Count me as a Melissa McCarthy fan. I have a soft spot for her particular brand of loud, brash comedy. Considering the cast she has assembled for Tammy I would say she has a few fans in Hollywood as well. And despite the bizarrely negative early buzz from critics I quite enjoyed it. Sure, it’s not the most beautifully assembled comedy ever but that sort of gives it its charm.
McCarthy plays the titular Tammy – a brazen low-life fast food worker with no ambition. After clobbering a deer and showing up late and dirty to work Tammy finds herself without a job and soon without a marriage. Soon she is fighting with her mother (Allison Janney), packing a bag and accompanying her grandmother Pearl (a scene-stealing Susan Sarandon) to Niagara Falls in a beat up Cadillac.
Yes, a road trip is a tired trope in movies. I get it. But so is everything coming out of the Rogen/Apatow/Hill camp. If it’s funny, who cares if the path isn’t an original one? And that’s where Tammy shines. Director Ben Falcone (real life Husband of McCarthy’s) allows this incredible cast to stretch their comedic chops in nearly every scene. The amount of improv was probably staggering on set but this cast is so good at it that most of the laughs land quicker than the duds linger.
McCarthy has gained some serious credibility over the last few years in Hollywood. This clearly lent her the ability to cast titans like Susan Sarandon – as the whip-smart, hard drinking grandma Pearl, and Kathy Bates – as Pearl’s lesbian cousin turned pet store tycoon. Even Allison Janney, Toni Collette and Sandra Oh make cameo appearances. It’s infinitely refreshing to watch a film filled with talented women being hysterical for a change. I’d never tire of listening to Bates’ character Lenore explain to Tammy how to properly dispose of a car she committed a robbery in.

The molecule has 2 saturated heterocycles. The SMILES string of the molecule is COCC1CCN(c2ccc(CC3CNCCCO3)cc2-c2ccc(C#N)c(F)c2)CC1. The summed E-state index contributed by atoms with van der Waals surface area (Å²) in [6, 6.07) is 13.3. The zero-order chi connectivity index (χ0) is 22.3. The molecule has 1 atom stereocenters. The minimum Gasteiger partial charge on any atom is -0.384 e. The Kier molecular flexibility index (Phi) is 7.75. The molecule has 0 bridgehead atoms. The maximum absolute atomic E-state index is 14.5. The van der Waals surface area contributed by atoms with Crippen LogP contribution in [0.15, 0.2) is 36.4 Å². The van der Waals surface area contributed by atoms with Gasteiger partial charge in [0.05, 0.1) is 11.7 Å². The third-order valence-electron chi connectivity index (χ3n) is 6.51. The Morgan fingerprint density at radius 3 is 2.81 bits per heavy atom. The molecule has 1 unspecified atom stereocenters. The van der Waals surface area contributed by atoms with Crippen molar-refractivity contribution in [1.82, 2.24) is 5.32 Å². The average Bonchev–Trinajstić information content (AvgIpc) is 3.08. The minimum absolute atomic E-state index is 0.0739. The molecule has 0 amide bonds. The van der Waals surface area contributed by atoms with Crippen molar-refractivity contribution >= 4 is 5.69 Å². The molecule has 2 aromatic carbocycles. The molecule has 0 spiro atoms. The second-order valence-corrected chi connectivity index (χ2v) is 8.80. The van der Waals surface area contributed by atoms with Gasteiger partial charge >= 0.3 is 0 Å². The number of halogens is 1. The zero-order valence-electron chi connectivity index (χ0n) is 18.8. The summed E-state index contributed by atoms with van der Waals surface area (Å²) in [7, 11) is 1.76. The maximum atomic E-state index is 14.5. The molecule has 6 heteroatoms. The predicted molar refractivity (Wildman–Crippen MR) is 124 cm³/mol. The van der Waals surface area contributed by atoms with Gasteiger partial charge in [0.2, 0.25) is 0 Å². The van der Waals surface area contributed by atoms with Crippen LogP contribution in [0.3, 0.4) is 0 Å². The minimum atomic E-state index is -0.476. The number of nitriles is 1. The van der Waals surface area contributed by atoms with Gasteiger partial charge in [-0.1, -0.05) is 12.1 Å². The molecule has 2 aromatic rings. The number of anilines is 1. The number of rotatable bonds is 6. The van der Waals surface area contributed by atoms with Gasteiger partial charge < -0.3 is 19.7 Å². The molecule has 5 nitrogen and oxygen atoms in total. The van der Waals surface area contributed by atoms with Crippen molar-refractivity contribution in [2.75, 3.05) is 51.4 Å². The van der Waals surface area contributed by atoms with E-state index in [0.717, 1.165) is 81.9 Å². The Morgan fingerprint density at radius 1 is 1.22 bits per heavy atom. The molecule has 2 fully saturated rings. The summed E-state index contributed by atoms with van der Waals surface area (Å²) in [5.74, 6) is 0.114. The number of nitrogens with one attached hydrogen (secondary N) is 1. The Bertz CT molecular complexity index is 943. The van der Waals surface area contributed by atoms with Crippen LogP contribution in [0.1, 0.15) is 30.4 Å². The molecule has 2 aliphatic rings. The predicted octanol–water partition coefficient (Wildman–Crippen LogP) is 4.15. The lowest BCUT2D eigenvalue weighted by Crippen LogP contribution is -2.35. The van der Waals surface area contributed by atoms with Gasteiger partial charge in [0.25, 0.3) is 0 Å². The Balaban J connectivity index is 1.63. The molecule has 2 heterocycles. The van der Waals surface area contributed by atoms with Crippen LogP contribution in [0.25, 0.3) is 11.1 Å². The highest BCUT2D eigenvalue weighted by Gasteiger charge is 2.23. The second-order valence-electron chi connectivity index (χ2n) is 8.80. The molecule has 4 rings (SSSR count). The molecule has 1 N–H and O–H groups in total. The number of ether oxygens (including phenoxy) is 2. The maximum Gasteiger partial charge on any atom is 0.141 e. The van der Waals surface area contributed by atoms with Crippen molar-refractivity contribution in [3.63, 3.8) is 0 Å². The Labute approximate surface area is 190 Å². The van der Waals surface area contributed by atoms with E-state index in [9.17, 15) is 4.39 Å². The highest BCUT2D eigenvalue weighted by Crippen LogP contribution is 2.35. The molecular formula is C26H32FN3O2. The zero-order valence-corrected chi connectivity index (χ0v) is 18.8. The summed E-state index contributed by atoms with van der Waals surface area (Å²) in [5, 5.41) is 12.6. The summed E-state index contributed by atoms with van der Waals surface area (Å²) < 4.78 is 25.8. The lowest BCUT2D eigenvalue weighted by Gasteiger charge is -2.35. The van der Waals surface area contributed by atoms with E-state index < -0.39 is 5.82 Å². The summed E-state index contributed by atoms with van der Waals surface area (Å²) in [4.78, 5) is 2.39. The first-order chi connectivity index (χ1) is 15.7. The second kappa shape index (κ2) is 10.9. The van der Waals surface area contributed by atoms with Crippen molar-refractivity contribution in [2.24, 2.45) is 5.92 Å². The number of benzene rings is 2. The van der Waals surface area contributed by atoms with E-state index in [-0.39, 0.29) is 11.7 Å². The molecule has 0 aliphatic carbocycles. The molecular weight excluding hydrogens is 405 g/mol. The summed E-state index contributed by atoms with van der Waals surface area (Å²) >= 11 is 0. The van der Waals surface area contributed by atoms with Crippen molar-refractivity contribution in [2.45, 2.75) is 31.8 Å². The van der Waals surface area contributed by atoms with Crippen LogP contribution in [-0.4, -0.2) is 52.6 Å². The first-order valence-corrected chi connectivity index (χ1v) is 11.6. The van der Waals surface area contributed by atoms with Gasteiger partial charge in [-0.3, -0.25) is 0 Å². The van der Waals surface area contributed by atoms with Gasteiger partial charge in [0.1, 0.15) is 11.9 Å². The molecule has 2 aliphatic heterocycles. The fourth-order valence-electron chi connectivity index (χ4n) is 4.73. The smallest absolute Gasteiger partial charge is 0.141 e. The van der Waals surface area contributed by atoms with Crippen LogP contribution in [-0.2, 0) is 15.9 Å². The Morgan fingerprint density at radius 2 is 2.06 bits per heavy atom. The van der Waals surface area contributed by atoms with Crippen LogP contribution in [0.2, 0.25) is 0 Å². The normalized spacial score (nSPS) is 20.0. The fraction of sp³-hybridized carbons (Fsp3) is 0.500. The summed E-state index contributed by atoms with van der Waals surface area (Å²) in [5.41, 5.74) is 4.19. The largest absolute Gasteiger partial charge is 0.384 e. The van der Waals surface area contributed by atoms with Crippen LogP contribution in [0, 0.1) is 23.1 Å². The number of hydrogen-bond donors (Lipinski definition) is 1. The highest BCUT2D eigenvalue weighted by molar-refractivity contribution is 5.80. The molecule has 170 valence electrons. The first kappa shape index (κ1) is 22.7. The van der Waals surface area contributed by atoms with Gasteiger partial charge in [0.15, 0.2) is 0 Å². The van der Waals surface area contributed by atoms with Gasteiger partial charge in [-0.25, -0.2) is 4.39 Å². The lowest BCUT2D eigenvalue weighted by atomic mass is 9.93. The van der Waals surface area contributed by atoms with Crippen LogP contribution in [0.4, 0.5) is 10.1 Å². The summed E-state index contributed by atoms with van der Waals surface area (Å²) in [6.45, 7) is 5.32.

The film isn’t perfect however. Director Ben Falcone is clearly getting his feet under him. He’s rarely confident enough to stray from standard sitcom direction that leaves the film too often in Adam Sandler-esque visual territory. With a slightly defter hand I could imagine Tammy striking a similarly silly visual tone to go along with the consistent stream of one-liners. The script also struggles at times to maintain consistency – veering from sappy melodrama to sight gags with little regard for tone.
With Adam Sandler being dethroned as the go-to 4th of July comedy titan I’m pulling for McCarthy to take that seat. She brings a similar sensibility to the table that unleashed early-90’s comedy classics from Sandler, Farley and Carrey. It’s an energy that is missing from a lot of modern comedies. It is an ability to make you laugh and crank up the cheesiness just enough to make you care.
That heart is mostly missing in a cinematic world of cynicism we are mired in. Seriously though – Transformers 4 is going to make $1 billion worldwide – what the hell is wrong with people? So in this world I root for Melissa McCarthy. She’s made a small comedy about women that is positioned against a Michael Bay behemoth on the largest movie-going weekend of the year – when has that EVER happened? Tammy may not be the best comedy I’ve ever seen but it’s exactly what this summer movie season needed.